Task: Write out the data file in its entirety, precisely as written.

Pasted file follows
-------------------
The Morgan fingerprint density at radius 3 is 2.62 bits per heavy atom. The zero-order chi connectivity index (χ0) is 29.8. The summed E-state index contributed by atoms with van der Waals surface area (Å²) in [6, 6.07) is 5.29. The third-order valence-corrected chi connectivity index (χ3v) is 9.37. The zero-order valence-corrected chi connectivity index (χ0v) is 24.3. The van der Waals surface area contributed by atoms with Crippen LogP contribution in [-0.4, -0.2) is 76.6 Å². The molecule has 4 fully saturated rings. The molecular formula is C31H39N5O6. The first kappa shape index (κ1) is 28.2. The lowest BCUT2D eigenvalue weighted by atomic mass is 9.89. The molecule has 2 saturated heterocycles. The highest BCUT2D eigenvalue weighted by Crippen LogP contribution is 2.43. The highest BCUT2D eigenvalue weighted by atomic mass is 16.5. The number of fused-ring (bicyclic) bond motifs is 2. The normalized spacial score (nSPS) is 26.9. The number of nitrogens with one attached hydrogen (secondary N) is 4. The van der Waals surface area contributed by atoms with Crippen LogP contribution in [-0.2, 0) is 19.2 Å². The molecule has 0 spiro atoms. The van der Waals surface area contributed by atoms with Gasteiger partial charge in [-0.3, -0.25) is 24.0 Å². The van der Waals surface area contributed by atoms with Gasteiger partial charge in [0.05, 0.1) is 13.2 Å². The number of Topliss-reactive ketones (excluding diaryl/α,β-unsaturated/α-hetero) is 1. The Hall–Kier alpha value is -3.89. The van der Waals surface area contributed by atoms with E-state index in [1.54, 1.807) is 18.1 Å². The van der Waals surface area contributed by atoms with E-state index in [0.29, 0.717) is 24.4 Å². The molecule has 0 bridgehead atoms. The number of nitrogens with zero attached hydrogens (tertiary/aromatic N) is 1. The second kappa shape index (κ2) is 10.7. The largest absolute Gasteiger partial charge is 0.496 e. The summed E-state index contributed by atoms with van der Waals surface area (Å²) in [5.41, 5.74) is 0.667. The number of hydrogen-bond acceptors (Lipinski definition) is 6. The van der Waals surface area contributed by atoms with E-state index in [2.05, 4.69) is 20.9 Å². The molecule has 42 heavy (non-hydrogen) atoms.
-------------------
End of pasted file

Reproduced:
The Morgan fingerprint density at radius 3 is 2.62 bits per heavy atom. The zero-order chi connectivity index (χ0) is 29.8. The summed E-state index contributed by atoms with van der Waals surface area (Å²) in [6, 6.07) is 5.29. The third-order valence-corrected chi connectivity index (χ3v) is 9.37. The zero-order valence-corrected chi connectivity index (χ0v) is 24.3. The van der Waals surface area contributed by atoms with Crippen LogP contribution in [-0.4, -0.2) is 76.6 Å². The molecule has 4 fully saturated rings. The molecular formula is C31H39N5O6. The first kappa shape index (κ1) is 28.2. The lowest BCUT2D eigenvalue weighted by atomic mass is 9.89. The molecule has 2 saturated heterocycles. The highest BCUT2D eigenvalue weighted by Crippen LogP contribution is 2.43. The highest BCUT2D eigenvalue weighted by atomic mass is 16.5. The number of fused-ring (bicyclic) bond motifs is 2. The normalized spacial score (nSPS) is 26.9. The number of nitrogens with one attached hydrogen (secondary N) is 4. The van der Waals surface area contributed by atoms with Crippen LogP contribution in [-0.2, 0) is 19.2 Å². The molecule has 0 spiro atoms. The van der Waals surface area contributed by atoms with Gasteiger partial charge in [-0.3, -0.25) is 24.0 Å². The van der Waals surface area contributed by atoms with Gasteiger partial charge in [0.05, 0.1) is 13.2 Å². The number of Topliss-reactive ketones (excluding diaryl/α,β-unsaturated/α-hetero) is 1. The Hall–Kier alpha value is -3.89. The van der Waals surface area contributed by atoms with E-state index in [1.54, 1.807) is 18.1 Å². The van der Waals surface area contributed by atoms with E-state index in [0.29, 0.717) is 24.4 Å². The molecule has 0 bridgehead atoms. The number of nitrogens with zero attached hydrogens (tertiary/aromatic N) is 1. The second kappa shape index (κ2) is 10.7. The largest absolute Gasteiger partial charge is 0.496 e. The summed E-state index contributed by atoms with van der Waals surface area (Å²) in [5.41, 5.74) is 0.667. The number of hydrogen-bond acceptors (Lipinski definition) is 6. The van der Waals surface area contributed by atoms with E-state index in [2.05, 4.69) is 20.9 Å². The molecule has 42 heavy (non-hydrogen) atoms.